Scottsdale and the Great Depression

The graceful, even beautiful, lines of Scottsdale Grammar School #2 convey a sense of prosperity. Stability seems to be written right into the school’s symmetrical concrete façade. It is a testimony to the optimism of 1928, the year it was built—a year in which prosperity seemed so assured. As the nation prospered, so did the growing community of Scottsdale, which confidently passed a $50,000 bond to construct this school, the town’s second. But this was only one year before the stock market crash of 1929, an event that would leave the country in a state of financial crisis. Despite all of the growth it experienced during the 1920s, Scottsdale was not immune to the economic hardships of the Great Depression, though desperation took slightly longer to settle in here in Arizona.

In the immediate years after the crash, most of Arizona’s copper mines shut down or had to slow production, decreasing the state’s revenue from $155 million to $15 million between 1929 and 1932. Unemployed miners and Dust Bowl “Okies” were flocking to the Salt River Valley in search of work—sometimes finding employment picking cotton. Nevertheless, work was scarce. Scottsdale’s only bank closed during the 1933 “bank holiday” and never reopened. The chamber of commerce closed as well. Individuals displaced by the economic crisis threw up shantytowns in the empty desert and tried to scratch out a livelihood from the land.

These were lean years. Many parents could not afford to keep their children in shoes but had to send them to school, often on foot or by horse, wearing disintegrating vestiges of what used to pass for adequate footwear. Meager family resources instead had to go to put food on the table. An unprecedented 20% of the Valley’s population (50% of the severely disadvantaged Latino and black populations) received some kind of municipal or federal aid. As funds from local charities and emergency relief programs ran dry, the Valley was increasingly seeking aid from the federal government. But, for many, accepting aid engendered a fundamental identity crisis. Scottsdale had long held itself to embody a pioneering spirit of self-sufficiency, a quality its citizens believed was at the core of being a Scottsdalian, of being an American. Since Scottdale’s founding, it had been a keenly proud community. This meant that some citizens simply refused aid.

Nevertheless, as the struggles of the 1930s continued, the social stigma attached to accepting aid began to fade. President Franklin D. Roosevelt’s New Deal Policies gradually began to revive the area. By the mid-1930s, thanks to the Works Progress Administration and the Civilian Conservation Corps, the federal government was Maricopa County’s largest employer. These programs resulted in additions to Scottsdale Grammar School #2 and Scottsdale High School, improvements to the canal, and new roads. Many of these public works can still be seen across the landscape, reminders of past difficulties and the local and national efforts that sought to overcome them.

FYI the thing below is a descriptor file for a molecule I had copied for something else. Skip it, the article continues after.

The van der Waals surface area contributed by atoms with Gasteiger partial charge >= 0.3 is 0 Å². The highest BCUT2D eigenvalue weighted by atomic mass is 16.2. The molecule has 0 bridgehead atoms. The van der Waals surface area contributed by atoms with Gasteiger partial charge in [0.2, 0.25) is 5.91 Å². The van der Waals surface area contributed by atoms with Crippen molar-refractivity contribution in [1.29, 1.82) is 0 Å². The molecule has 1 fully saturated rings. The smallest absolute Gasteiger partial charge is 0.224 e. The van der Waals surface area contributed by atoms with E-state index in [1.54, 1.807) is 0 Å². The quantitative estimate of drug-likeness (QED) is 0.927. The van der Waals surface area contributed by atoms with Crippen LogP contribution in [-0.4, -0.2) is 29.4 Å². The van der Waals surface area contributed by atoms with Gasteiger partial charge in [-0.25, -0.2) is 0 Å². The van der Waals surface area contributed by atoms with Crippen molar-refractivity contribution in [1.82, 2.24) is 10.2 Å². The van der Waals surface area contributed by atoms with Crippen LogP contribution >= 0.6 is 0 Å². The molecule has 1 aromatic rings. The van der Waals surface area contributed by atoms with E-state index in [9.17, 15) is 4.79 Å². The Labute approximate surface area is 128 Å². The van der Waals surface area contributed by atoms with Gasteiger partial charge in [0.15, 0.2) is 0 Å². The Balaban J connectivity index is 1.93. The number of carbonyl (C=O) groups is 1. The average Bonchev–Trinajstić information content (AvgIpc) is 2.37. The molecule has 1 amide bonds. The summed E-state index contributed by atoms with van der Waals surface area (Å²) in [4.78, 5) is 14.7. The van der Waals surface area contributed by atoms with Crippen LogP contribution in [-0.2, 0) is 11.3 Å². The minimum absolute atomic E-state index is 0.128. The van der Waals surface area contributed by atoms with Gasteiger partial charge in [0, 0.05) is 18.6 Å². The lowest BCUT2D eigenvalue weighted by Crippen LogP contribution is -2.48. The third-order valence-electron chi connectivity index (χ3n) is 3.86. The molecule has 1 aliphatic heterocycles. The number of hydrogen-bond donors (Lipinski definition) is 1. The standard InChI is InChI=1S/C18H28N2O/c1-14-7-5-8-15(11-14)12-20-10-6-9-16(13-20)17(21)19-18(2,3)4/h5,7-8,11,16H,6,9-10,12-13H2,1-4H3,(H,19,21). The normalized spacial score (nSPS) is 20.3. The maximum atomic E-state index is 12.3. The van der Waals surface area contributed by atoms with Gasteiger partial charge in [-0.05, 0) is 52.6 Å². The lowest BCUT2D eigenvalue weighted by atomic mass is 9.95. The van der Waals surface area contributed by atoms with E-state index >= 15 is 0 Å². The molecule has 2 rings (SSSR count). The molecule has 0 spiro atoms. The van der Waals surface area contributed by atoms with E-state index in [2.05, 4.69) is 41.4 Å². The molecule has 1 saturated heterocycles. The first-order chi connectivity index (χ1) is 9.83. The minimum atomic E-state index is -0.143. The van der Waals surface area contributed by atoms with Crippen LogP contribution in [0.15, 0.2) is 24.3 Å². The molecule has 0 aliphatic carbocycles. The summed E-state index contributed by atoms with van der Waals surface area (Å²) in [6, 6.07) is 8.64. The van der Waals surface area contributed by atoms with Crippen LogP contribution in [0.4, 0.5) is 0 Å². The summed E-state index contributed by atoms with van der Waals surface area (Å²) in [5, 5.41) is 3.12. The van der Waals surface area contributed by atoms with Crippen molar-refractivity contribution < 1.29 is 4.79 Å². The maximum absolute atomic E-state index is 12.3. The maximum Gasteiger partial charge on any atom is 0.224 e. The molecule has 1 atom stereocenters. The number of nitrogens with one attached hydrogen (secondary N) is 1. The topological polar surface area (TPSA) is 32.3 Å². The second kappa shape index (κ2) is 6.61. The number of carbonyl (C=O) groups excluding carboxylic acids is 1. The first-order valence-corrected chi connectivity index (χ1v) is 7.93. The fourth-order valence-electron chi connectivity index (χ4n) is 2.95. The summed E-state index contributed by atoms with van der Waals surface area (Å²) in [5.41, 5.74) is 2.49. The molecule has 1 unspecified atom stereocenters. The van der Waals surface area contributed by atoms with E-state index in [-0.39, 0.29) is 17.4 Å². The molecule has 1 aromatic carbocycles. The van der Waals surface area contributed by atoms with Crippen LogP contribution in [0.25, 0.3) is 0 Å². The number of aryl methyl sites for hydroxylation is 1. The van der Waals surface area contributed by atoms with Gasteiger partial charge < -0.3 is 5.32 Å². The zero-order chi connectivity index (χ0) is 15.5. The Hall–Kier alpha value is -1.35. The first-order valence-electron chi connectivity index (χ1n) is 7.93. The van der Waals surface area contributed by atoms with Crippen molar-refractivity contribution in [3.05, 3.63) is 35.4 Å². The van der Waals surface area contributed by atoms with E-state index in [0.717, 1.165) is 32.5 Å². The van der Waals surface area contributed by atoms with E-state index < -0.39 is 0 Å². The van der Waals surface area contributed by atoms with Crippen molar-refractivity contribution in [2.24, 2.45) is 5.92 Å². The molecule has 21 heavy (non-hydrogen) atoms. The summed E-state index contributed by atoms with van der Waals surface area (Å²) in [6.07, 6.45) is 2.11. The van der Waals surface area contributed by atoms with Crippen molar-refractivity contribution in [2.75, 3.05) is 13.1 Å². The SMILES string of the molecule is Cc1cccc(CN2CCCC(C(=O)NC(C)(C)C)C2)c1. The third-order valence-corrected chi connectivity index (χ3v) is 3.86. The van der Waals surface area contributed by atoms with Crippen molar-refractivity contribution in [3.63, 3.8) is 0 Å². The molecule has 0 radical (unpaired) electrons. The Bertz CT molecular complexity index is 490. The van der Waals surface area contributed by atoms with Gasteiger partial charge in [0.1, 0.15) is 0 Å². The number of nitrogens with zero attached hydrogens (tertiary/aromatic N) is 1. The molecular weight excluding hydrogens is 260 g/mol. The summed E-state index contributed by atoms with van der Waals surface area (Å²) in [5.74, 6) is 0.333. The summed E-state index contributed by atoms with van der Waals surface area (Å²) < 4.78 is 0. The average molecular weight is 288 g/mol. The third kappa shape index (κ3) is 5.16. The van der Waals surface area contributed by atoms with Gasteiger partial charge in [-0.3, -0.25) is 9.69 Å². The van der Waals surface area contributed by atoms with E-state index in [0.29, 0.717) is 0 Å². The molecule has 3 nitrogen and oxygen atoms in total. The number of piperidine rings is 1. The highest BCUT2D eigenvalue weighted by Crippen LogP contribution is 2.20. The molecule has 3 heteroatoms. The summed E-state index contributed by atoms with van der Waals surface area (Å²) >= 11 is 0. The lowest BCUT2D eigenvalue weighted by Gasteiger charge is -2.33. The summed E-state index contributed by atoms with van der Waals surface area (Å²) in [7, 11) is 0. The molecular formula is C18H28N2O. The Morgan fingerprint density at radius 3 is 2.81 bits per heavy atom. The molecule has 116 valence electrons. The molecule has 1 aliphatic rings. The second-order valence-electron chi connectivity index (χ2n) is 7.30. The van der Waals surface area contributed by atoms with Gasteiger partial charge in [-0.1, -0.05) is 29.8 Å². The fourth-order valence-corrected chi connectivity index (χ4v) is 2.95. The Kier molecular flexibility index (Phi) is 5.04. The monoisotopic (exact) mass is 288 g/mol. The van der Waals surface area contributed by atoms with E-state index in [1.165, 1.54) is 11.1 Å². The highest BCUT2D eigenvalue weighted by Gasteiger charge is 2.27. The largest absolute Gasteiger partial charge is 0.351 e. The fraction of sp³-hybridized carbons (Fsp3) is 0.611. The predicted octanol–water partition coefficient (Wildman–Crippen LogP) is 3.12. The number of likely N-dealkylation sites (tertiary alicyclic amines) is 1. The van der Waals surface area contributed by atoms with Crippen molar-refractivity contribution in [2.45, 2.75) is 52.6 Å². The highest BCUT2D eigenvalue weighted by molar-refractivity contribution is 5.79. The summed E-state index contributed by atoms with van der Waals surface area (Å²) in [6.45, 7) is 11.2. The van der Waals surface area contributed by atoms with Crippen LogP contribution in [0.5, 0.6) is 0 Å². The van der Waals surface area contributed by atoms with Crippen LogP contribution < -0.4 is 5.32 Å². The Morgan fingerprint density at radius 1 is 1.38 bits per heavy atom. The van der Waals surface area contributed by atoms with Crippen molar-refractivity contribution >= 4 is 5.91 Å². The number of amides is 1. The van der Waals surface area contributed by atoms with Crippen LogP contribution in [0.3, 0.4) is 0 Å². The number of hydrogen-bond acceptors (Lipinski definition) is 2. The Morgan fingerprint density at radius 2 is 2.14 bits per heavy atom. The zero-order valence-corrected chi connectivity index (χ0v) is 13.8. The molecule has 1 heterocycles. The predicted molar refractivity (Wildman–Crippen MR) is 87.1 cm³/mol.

edited 12/23/2019:wt


Shoes A Scottsdae resident describes the hardships that the proud community faced during the Great Depression. Based on an interview with Paul Messinger. Written by Amy T. Long; narrated by JoAnne Handley. Recorded at Scottsdale Channel 11; courtesy of the Papago Salado Association.


Tattered Shoes
Tattered Shoes These children's tattered shoes symbolize the scarcity that accompanied the Depression. Before this time, the acceptance of charitable welfare was considered shameful--an admission that you could not provide for your family. Though this attitude changed due to the widespread poverty in the 1930s, some still refused to accept outside assistance. Source: LC-DIG-fsa-8a21579; Library of Congress Creator: Russel Lee Date: 1936
Picture Day
Picture Day This seemingly ordinary school photo of the students of Scottsdale Grammar School #2 (Loloma) belies the fact that the Depression hit Valley schools hard. In 1931, nearby Phoenix teachers voluntarily took a 5% cut in pay in order to keep their schools operating. Source: Scottsdale Public Library Date: 1928
Wilmouth's Grocery Store
Wilmouth's Grocery Store Proudly displayed in the upper right corner of this Depression-era photo of Wilmouth's Grocery Store is an NRA or National Recovery Act sign. The NRA was Roosevelt's New Deal retail program, and, like merchants throughout the country, this business, then one of only a few shops along Brown Street and Main, showed support for it by pledging to provide jobs and offer fair prices. Source: SCOT-SHS-2013-0367;Scottsdale Public Library Date: 1932
McComb Brothers General Store
McComb Brothers General Store In addition to numerous other local projects, the federal Works Progress Administration distributed food to the community out of the old McComb Brothers General Store, then rented by the Methodist church. Addressing the scarcity of the times, the US Food Administration offered this advice about food: "Buy it with thought; cook it with care; serve just enough; save what will keep; eat what will spoil; homegrown is best." Source: SCOT-SHS-2012-0162; Scottsdale Public Library Date: 1920



Amy Long and Laura Keller, “Scottsdale and the Great Depression,” Salt River Stories, accessed June 24, 2024,